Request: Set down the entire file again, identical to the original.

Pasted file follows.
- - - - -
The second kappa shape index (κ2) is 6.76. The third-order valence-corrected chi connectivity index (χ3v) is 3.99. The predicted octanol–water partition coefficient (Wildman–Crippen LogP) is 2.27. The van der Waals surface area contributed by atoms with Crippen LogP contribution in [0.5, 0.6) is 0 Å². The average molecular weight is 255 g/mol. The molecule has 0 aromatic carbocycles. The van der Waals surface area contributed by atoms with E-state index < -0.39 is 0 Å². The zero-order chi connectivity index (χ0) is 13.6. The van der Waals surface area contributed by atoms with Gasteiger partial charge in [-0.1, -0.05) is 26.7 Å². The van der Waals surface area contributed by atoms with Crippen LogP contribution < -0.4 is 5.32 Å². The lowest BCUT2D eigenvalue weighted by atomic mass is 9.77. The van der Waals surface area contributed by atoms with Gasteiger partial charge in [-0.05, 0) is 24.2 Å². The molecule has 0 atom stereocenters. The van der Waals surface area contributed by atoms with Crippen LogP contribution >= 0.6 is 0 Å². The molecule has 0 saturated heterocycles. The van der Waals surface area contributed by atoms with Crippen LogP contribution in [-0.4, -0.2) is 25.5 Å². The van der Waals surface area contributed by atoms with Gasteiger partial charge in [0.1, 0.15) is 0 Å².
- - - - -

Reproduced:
The second kappa shape index (κ2) is 6.76. The third-order valence-corrected chi connectivity index (χ3v) is 3.99. The predicted octanol–water partition coefficient (Wildman–Crippen LogP) is 2.27. The van der Waals surface area contributed by atoms with Crippen LogP contribution in [0.5, 0.6) is 0 Å². The average molecular weight is 255 g/mol. The molecule has 0 aromatic carbocycles. The van der Waals surface area contributed by atoms with E-state index < -0.39 is 0 Å². The zero-order chi connectivity index (χ0) is 13.6. The van der Waals surface area contributed by atoms with Gasteiger partial charge in [-0.1, -0.05) is 26.7 Å². The van der Waals surface area contributed by atoms with Crippen LogP contribution < -0.4 is 5.32 Å². The lowest BCUT2D eigenvalue weighted by atomic mass is 9.77. The van der Waals surface area contributed by atoms with Gasteiger partial charge in [-0.05, 0) is 24.2 Å². The molecule has 0 atom stereocenters. The van der Waals surface area contributed by atoms with Crippen LogP contribution >= 0.6 is 0 Å². The molecule has 0 saturated heterocycles. The van der Waals surface area contributed by atoms with Crippen LogP contribution in [-0.4, -0.2) is 25.5 Å². The van der Waals surface area contributed by atoms with Gasteiger partial charge in [0.1, 0.15) is 0 Å².